More than 56 million people in Latin America rose above the poverty line between 2002 and 2011. Thanks to a thriving job market and rising wages, the middle class in the region grew by 82 million people in that time span, as more people discovered new economic opportunities in an increasingly connected world.
The explosion of people, processes, data, and things connected to the Internet — the Internet of Everything — has the potential to create even more growth and opportunity, for people and businesses alike. Consider this: by the end of this year, more than 15 billion devices will be connected to the Internet. And by 2020, this is expected to grow to 50 billion devices. All these connections will create new jobs, new businesses, and new career paths that don’t even exist today.
In 28 Latin American countries, more than 180,000 students are enrolled in Cisco Networking Academy courses, developing skills in networking, security, and cloud technologies.
Unfortunately, right now there is an obstacle to realizing this potential in Latin America. We need more people with the skills to digitize our economy. According to an IDC Report, there will be a shortage of 296,200 computer networking professionals in eight Latin American countries this year, leaving more than one third of these jobs unfilled. According to the World Bank Enterprise Surveys, 36 percent of businesses surveyed in Latin America say they struggle to find an adequately qualified work force, a percentage higher than in any other region in the world. This skills shortage poses a challenge for the economic development in the coming years.
Fortunately, the Cisco Networking Academy is helping people develop the IT skills that businesses need to grow and thrive in our increasingly digitized world. In 28 Latin American countries, more than 180,000 students are enrolled in Cisco Networking Academy courses, developing skills in networking, security, and cloud technologies.
A number of these employers recently shared with us how hiring Networking Academy students has helped them reach their business goals.
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Tags: Cisco CCNA, Cisco CSR, cisco live cancun, cisco networking academy, corporate social responsibility, global problem solvers, latin america, skills gap
Over 2000 innovators came together in San Jose recently to examine ways to ensure that buildings can survive powerful earthquakes.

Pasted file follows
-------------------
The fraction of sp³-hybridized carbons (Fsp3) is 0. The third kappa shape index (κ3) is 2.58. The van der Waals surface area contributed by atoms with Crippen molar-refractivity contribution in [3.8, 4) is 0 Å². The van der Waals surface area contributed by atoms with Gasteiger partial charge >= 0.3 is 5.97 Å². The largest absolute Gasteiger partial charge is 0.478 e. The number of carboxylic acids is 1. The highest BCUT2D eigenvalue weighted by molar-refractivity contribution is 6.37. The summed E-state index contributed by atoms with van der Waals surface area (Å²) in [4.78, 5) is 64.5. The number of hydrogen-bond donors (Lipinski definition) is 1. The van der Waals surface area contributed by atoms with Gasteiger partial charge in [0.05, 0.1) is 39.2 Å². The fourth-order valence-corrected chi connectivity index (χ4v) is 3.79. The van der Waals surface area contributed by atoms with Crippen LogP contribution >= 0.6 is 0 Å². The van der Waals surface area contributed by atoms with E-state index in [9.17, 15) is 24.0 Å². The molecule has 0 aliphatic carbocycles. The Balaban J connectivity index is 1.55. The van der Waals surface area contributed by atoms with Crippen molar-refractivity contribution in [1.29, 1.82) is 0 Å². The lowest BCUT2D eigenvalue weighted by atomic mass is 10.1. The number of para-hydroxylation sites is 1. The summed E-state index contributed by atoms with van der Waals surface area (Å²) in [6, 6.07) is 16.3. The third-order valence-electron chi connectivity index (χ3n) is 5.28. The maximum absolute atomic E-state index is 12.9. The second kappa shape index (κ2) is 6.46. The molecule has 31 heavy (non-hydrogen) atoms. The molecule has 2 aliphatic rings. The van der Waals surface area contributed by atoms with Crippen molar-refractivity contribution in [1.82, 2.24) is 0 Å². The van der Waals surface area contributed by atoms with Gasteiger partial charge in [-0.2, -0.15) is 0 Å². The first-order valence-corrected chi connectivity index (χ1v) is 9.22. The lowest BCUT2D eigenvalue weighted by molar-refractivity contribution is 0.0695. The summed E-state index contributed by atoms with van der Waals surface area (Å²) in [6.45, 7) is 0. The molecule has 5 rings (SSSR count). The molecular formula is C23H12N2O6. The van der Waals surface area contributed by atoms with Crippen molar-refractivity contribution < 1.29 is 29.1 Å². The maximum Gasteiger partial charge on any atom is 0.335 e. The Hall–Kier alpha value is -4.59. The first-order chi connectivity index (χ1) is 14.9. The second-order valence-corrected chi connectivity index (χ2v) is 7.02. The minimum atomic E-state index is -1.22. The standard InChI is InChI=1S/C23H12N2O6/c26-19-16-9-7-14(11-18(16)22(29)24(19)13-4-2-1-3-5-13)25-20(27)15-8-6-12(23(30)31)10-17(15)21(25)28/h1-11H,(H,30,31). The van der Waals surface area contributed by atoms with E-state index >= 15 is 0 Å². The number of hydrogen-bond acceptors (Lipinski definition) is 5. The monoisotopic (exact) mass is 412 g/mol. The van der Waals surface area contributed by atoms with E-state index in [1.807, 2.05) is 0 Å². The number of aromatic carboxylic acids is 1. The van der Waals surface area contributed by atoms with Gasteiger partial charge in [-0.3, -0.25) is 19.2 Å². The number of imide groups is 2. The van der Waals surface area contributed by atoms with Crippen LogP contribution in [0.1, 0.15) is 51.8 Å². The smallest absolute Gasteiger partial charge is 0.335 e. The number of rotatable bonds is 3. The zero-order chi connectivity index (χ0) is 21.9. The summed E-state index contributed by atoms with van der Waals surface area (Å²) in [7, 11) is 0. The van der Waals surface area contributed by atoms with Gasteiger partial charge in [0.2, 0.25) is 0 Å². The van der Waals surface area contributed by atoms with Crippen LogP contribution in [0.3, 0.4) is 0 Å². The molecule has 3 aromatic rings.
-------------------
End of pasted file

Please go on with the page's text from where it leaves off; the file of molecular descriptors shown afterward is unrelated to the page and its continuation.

This was no ordinary trade show. It wasn’t an industry conference filled with engineers and seismologists, policymakers and building managers. Instead, the more than 2000 participants were students, grades 4 through 12, from across Silicon Valley who came together for The Tech Challenge, a signature event of The Tech Museum of Innovation. Cisco has been the event’s presenting sponsor for five years.
The challenge was deceptively simple: design, engineer, and build a multi-story building able to withstand powerful seismic forces. Hundreds of teams spent the last 6 months researching seismic engineering, testing materials, and coming up with strong and flexible designs.
Then, these projects were put to the ultimate test: withstanding the earthquake simulator to see if the building survived intact.
The Tech Challenge is one of the most diverse science competitions in the United States
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Tags: Cisco CSR, corporate social responsibility, IT skills, mentor, skills gap, stem
Cisco Corporate Social Responsibility aims to empower global problem solvers with the skills they need to thrive and speed the pace of social change around the globe, but that mission wouldn’t be possible without the help of our partners, many of whom are here at Cisco Live US 2015.
At the Cisco CSR Booth in the World of Solutions, our partners are sharing their stories of creating social change around the world.
If you haven’t had a chance, stop by the Cisco CSR booth (#1441) in the World of Solutions and meet six of our partners, including CyberPatriot, Digital Divide Data, NetHope, Water for People, NetDev Group, and Good World Solutions. Together, we’re bringing unique programs and services to people around the world and helping solve pressing social issues, from a growing IT skills gap to the global water shortage.
With these partners, you can become a global problem solver and make an impact in any corner of the world. Below, they share their stories of global impact and how Cisco is helping to speed the pace of social change.